Dunedin Consort’s Ronald Barthes project is an experience that works as a whole

United KingdomUnited Kingdom A Lover’s Discourse: Music by Gesualso, Marenzio, Monteverdi, de Rore; words by Roland Barthes: Dunedin Consort, Nicholas Mulroy (director), Film by Arms & Legs. Assembly Roxy, Edinburgh, 31.5.2022. (SRT)

Singers of Dunedin Consort

Roland Barthes – Excerpts from A Lover’s Discourse
Pippa Murphy – Newly commissioned music for the film
Monteverdi – Rimanti in pace; Anima mia perdona; Ah, dolente partita
Gesualdo – Ardita zanzaretta; Ardo per te, mio bene
Luca Marenzio – Tirsi morir volea; Dolorosi martir
Cipriano de RoreDa le belle contrade d’oriente

Roland Barthes! I still flinch every time I hear the name. It takes me back to my university when I spent interminable hours reading the works of the French philosopher, wondering how on earth he managed to contort his prose into combinations which no 19-year old could possibly be expected to understand, and contemplating what medical condition I could fake to get out of the next day’s tutorial on post-structuralism.

Nobody ever went to Barthes for a pithy summary or a bon mot, so I confess I was less than 100% excited to find out that the new project from the Dunedin Consort took his book, A Lover’s Discourse, as its starting point. The concert takes extracts from Barthes’s book and intersperses them with musical meditations on love; madrigals by Italian Renaissance composers like Monteverdi, Gesualdo, Marenzio and de Rore.

Did it work? Well, I confess my heart sank a little during the introduction. The extracts from the book were all performed by actors in short ‘talking head’ films by Arms & Legs, and in the first film Barthes’s famously convoluted phraseology seemed to chase itself in a deepening gyre of cleverness that left me rolling my eyes. You might get away with that on a page where you can reread and refresh, but it is much harder work on a film!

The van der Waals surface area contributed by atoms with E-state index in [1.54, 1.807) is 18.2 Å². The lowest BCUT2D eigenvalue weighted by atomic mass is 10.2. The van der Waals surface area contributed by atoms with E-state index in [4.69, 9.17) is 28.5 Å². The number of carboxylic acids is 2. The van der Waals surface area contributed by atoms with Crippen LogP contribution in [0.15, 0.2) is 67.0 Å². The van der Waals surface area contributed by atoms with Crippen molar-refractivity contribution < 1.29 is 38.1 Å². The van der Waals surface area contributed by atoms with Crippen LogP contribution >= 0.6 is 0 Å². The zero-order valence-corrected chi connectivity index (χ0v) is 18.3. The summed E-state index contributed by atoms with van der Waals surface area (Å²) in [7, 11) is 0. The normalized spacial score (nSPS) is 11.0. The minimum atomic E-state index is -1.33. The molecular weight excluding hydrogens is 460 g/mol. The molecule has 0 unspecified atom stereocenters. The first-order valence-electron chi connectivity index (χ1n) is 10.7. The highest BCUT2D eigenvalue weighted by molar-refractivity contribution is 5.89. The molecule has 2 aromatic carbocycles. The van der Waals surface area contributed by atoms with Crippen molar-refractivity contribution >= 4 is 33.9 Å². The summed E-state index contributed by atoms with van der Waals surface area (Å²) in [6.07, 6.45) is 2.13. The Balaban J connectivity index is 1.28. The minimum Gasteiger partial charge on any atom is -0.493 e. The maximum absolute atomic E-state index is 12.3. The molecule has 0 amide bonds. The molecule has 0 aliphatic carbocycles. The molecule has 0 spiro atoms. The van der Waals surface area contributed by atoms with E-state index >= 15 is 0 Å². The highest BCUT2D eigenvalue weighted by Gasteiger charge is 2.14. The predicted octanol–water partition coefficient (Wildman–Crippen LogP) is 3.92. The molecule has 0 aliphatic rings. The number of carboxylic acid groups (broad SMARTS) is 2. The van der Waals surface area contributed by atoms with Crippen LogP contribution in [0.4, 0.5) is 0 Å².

Things rapidly improved, however, partly due to the choice of texts and partly due to the films. Arms & Legs turned each film into a miniature psychodrama. They all take place in specific locations like a café, a churchyard, a bridge or a riverbank, and they are shot in a way that is far more involving than a simple talking head should be, with clever uses of takes and angles. Each feels like a window into the character of the speaker rather than an abstract treatise, and the selection of texts is pretty shrewd, each a meditation on love that tries to subvert our expectations or explore the thin line between opposites: fulfilment and despair, anxiety and adoration… They don’t all work, and the final film on Barthes’s ‘will to possess’ is full of his worst intellectual circumlocutions, like a snake eating its tail. It’s nonetheless an admirable effort to tame the philosopher’s ideas into something digestible, and the music sounds unarguably terrific.

Five solo singers take us through a range of madrigals where the composers seem to struggle with love every bit as much as Barthes did. Gosh, but those Italian Renaissance composers knew how to yearn, with their endless suspensions and much-deferred resolutions. It is transporting for us, though it makes me wonder how much fun they would have been on a night out! I particularly enjoyed the madrigals of Luca Marenzio, a composer whose name I didn’t previously know, but who creates portraits in sound so full of gorgeous harmonies and exquisitely teased-out longing that I wonder what I have been missing all this time.

The singers showed that terrific ability to bring each mood to life in a way that turns every emotion on a pinhead. The buzzing mosquito of Gesualdo’s frustration, for example, turns on a simple phrase – ‘ben mio’… ‘felice sorte’ – into gorgeously inviting harmonies that make you realise why he keeps persevering. The singers show that extraordinary facility to forge their own path as soloists but then slot together as a euphonious whole at key moments, and that balance of individuality and togetherness becomes a very effective mirror of the lover’s experience.

I am not entirely sure that the selection of words and music works as a set: each is well done, but they inhabit separate worlds that don’t quite ease into one another, and they could just as effectively exist separately as together. That said, it is unlikely that either would exist without the other, so if the music helped the films to come into being (and vice versa) then I guess they have done their job, and it is an experience that works as a whole.

You can also share it from home: a version of the performance exists on the Dunedin Consort’s YouTube channel. You will see all the madrigals and the Barthes films, and it carries the added advantage that you will be able to rewatch them if you find Barthes’s prose as tricksy as I do!

Simon Thompson

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